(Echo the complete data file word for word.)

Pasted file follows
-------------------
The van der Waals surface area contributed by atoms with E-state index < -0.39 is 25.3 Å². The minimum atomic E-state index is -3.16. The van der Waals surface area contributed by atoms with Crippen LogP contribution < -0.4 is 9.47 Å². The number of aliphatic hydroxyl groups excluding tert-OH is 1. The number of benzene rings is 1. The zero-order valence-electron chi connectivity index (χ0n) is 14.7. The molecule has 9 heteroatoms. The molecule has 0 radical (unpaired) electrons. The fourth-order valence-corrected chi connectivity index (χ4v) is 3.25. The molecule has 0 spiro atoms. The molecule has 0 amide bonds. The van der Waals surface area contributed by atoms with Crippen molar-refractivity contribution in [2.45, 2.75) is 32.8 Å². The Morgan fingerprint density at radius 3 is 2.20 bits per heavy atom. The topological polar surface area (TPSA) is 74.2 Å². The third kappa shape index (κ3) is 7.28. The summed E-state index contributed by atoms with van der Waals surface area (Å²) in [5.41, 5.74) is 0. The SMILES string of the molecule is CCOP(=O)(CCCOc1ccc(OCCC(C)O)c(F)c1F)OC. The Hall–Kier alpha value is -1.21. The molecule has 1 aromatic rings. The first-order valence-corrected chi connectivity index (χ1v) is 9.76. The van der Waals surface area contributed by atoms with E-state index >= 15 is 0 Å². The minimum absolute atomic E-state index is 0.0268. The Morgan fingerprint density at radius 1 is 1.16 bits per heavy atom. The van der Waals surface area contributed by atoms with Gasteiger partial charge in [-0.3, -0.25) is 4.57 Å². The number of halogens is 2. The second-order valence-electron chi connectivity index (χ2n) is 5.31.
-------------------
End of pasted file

The van der Waals surface area contributed by atoms with E-state index < -0.39 is 25.3 Å². The minimum atomic E-state index is -3.16. The van der Waals surface area contributed by atoms with Crippen LogP contribution < -0.4 is 9.47 Å². The number of aliphatic hydroxyl groups excluding tert-OH is 1. The number of benzene rings is 1. The zero-order valence-electron chi connectivity index (χ0n) is 14.7. The molecule has 9 heteroatoms. The molecule has 0 radical (unpaired) electrons. The fourth-order valence-corrected chi connectivity index (χ4v) is 3.25. The molecule has 0 spiro atoms. The molecule has 0 amide bonds. The van der Waals surface area contributed by atoms with Crippen molar-refractivity contribution in [2.45, 2.75) is 32.8 Å². The Morgan fingerprint density at radius 3 is 2.20 bits per heavy atom. The topological polar surface area (TPSA) is 74.2 Å². The third kappa shape index (κ3) is 7.28. The summed E-state index contributed by atoms with van der Waals surface area (Å²) in [5.41, 5.74) is 0. The SMILES string of the molecule is CCOP(=O)(CCCOc1ccc(OCCC(C)O)c(F)c1F)OC. The Hall–Kier alpha value is -1.21. The molecule has 1 aromatic rings. The first-order valence-corrected chi connectivity index (χ1v) is 9.76. The van der Waals surface area contributed by atoms with E-state index >= 15 is 0 Å². The minimum absolute atomic E-state index is 0.0268. The Morgan fingerprint density at radius 1 is 1.16 bits per heavy atom. The van der Waals surface area contributed by atoms with Gasteiger partial charge in [-0.3, -0.25) is 4.57 Å². The number of halogens is 2. The second-order valence-electron chi connectivity index (χ2n) is 5.31.